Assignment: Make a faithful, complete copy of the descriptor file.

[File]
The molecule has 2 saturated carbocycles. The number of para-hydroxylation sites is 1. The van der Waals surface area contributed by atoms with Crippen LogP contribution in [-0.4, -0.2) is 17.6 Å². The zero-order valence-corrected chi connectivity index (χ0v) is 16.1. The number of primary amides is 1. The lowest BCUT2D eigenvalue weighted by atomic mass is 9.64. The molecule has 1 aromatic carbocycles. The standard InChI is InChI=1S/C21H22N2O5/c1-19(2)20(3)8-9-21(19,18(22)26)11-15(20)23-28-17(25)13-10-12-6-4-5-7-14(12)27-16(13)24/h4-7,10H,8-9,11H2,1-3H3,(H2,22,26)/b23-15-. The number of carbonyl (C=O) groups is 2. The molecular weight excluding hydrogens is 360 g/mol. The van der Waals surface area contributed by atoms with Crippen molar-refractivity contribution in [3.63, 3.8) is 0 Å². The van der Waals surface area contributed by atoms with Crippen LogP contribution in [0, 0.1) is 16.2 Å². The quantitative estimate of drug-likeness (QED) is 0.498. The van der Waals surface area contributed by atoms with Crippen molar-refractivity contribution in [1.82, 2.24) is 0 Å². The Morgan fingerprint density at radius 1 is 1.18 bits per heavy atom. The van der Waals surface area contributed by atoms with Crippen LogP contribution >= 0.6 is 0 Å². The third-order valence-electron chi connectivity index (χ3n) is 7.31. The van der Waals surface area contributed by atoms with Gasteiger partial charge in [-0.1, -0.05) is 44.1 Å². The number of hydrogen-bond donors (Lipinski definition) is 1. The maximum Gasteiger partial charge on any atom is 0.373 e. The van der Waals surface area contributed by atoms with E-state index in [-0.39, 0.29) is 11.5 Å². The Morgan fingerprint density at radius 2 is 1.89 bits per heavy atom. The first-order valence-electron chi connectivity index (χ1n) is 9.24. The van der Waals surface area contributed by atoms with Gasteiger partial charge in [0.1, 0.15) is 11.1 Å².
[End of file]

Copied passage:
The molecule has 2 saturated carbocycles. The number of para-hydroxylation sites is 1. The van der Waals surface area contributed by atoms with Crippen LogP contribution in [-0.4, -0.2) is 17.6 Å². The zero-order valence-corrected chi connectivity index (χ0v) is 16.1. The number of primary amides is 1. The lowest BCUT2D eigenvalue weighted by atomic mass is 9.64. The molecule has 1 aromatic carbocycles. The standard InChI is InChI=1S/C21H22N2O5/c1-19(2)20(3)8-9-21(19,18(22)26)11-15(20)23-28-17(25)13-10-12-6-4-5-7-14(12)27-16(13)24/h4-7,10H,8-9,11H2,1-3H3,(H2,22,26)/b23-15-. The number of carbonyl (C=O) groups is 2. The molecular weight excluding hydrogens is 360 g/mol. The van der Waals surface area contributed by atoms with Crippen molar-refractivity contribution in [3.63, 3.8) is 0 Å². The van der Waals surface area contributed by atoms with Crippen LogP contribution in [0, 0.1) is 16.2 Å². The quantitative estimate of drug-likeness (QED) is 0.498. The van der Waals surface area contributed by atoms with Crippen molar-refractivity contribution in [1.82, 2.24) is 0 Å². The Morgan fingerprint density at radius 1 is 1.18 bits per heavy atom. The van der Waals surface area contributed by atoms with Crippen LogP contribution >= 0.6 is 0 Å². The third-order valence-electron chi connectivity index (χ3n) is 7.31. The van der Waals surface area contributed by atoms with Gasteiger partial charge in [-0.1, -0.05) is 44.1 Å². The number of hydrogen-bond donors (Lipinski definition) is 1. The maximum Gasteiger partial charge on any atom is 0.373 e. The van der Waals surface area contributed by atoms with E-state index in [-0.39, 0.29) is 11.5 Å². The Morgan fingerprint density at radius 2 is 1.89 bits per heavy atom. The first-order valence-electron chi connectivity index (χ1n) is 9.24. The van der Waals surface area contributed by atoms with Gasteiger partial charge in [0.1, 0.15) is 11.1 Å².